Adam Recaps WWDC in a Cowtown MUG Video Chat -- In this three-part MacNotables video podcast, Adam and host Chuck Joiner talk with the members of the Cowtown Macintosh User Group in Fort Worth, Texas, about Apple's announcements at the Worldwide Developers Conference. (It's in three parts to make the downloads more manageable.) (Posted 2009-06-15)

Apple's WWDC App Wall -- Why should I have gone to WWDC when I was able to get all the news from home? To check out Apple's wildly cool App Wall in person! TechCrunch has posted some pictures and video of the pulsating wall of apps - a four-by-five grid of 30-inch Cinema Displays jam-packed with iPhone app icons. Each time an app was purchased in the store, its icon pulsed on the wall. (Posted 2009-06-12)

Glenn and Adam Discuss AirPort Networking on MacVoices -- Listen in as Glenn Fleishman and Adam Engst chat with MacVoices host Chuck Joiner about both the latest developments with Apple's AirPort wireless networking devices and what's new in the world of Wi-Fi security. (Posted 2009-06-12)

Adam Talks Through WWDC News on Your Mac Life -- Tune in to this week's Your Mac Life show to listen to Adam and host Shawn King talk through all of what went down at the Worldwide Developers Conference. And yes, the Twitter hype is real - Shawn did get Adam to swear on the air. (Posted 2009-06-11)

iPhone 3G S Specs Revealed -- Wired is reporting that T-Mobile (in the Netherlands) has let the cat out of the bag with regard to the technical specs of the iPhone 3G S. Apple has been keeping the exact details of the new phone's chipset under wraps, but now we know the deal: 256 MB of RAM for the OS, twice that of the original iPhone, and a 600 MHz processor, up from 412 MHz. (Posted 2009-06-11)

Apple's WWDC Keynote Video Now Available -- By now you've probably read oodles of reports about Apple's keynote presentation at this year's Worldwide Developers Conference. But if you want to see how it all went down, or want to watch the many iPhone OS 3.0 app demos, Apple has posted a QuickTime video of the presentation. (Posted 2009-06-09)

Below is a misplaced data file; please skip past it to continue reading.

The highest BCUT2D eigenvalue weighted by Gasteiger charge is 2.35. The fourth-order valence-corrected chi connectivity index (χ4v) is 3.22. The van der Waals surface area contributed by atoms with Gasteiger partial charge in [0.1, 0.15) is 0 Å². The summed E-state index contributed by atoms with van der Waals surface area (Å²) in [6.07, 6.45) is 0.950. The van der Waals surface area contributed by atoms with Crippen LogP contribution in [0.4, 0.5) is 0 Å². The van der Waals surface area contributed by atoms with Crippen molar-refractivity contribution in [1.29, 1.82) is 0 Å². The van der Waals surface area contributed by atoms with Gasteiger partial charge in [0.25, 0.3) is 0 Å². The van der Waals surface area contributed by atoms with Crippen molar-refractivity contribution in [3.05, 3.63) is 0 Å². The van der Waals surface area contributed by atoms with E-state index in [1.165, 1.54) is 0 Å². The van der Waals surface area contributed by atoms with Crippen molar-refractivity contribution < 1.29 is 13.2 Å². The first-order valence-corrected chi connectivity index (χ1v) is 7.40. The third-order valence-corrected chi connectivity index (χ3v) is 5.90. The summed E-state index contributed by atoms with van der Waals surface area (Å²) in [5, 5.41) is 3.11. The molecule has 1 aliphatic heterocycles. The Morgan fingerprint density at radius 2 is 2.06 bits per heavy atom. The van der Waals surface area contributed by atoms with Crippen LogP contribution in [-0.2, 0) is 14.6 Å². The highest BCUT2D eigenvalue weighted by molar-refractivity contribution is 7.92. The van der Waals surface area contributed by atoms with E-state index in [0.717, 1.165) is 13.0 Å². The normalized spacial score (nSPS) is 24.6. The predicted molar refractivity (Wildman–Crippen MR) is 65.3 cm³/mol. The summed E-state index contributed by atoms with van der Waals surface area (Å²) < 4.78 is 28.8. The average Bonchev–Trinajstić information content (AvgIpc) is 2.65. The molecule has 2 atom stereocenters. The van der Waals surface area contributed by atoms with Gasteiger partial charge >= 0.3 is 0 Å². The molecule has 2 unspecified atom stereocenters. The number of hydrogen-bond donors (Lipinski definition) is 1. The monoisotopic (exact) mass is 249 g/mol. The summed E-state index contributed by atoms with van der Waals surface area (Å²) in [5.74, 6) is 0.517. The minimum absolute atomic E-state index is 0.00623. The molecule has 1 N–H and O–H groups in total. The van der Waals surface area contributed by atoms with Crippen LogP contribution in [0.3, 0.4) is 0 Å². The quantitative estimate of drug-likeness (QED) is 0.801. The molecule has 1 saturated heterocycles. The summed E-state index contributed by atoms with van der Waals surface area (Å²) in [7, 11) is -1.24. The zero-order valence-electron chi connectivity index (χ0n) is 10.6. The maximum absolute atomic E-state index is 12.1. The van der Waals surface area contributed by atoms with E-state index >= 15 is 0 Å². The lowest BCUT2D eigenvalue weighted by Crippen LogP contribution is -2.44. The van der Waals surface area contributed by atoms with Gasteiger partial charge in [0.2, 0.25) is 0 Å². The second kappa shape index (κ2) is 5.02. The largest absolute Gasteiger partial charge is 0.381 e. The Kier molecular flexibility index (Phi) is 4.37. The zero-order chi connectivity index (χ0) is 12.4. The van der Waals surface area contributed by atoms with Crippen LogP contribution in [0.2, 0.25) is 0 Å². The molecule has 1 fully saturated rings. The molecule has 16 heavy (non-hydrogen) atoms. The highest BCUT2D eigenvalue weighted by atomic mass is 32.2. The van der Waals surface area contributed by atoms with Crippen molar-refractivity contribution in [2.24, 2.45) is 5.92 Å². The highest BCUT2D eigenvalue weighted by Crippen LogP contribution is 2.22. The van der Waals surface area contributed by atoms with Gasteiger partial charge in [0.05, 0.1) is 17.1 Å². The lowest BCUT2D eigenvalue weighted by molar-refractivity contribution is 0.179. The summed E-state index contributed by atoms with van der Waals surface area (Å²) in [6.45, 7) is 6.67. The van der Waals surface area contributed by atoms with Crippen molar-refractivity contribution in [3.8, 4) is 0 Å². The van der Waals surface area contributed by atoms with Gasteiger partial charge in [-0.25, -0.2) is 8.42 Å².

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Hot Topics in TidBITS Talk for 15-Jun-09

  by Jeff Carlson <>

One "Trick," One Quirk in Microsoft's Bing -- Readers share their experiences with, and thoughts about, Bing, Microsoft's new search engine. (43 messages)

iTunes 8.2 not syncing podcasts correctly to iPhone -- A smart album in iTunes 8.2 explains odd podcast sync behavior. (4 messages)

New iPhone 3GS Boosts Power, Performance, and More -- Readers attempt to figure out AT&T's opaque upgrade policies for the iPhone 3G S. (5 messages)

Apple Previews Snow Leopard for September Release -- Snow Leopard's slimmed size and welcome $29 upgrade price attract discussion. (4 messages)

iPhone 3.0--Icon limit -- One welcome improvement in the iPhone 3.0 software is support for more application screens. (5 messages)

Safari 4 "Favorites" -- Safari 4's Top Sites feature could be useful, but not if you already have a system for going to your favorite sites. (2 messages)

The "other" Apple announcement on June 8 -- Apple's use of adaptive HTTP streaming invites comparison with how QuickTime currently streams content. (3 messages)

MobileMe calendar sync problem -- When MobileMe gets confused, it seems to do it in a big way. A reader details how he has tried to get calendar sync working, to no avail. Another reader reports success with Apple's help. (2 messages)

One unfortunate shortcoming of the new MacBook Pro -- The new MacBook Pro design takes us back to removing lots of screws of varying lengths in order to open the case and upgrade RAM or the hard disk. (3 messages)

How to use a Mac with websites that require Internet Explorer -- What's the best way to access a Web site that requires Internet Explorer from a Mac? (7 messages)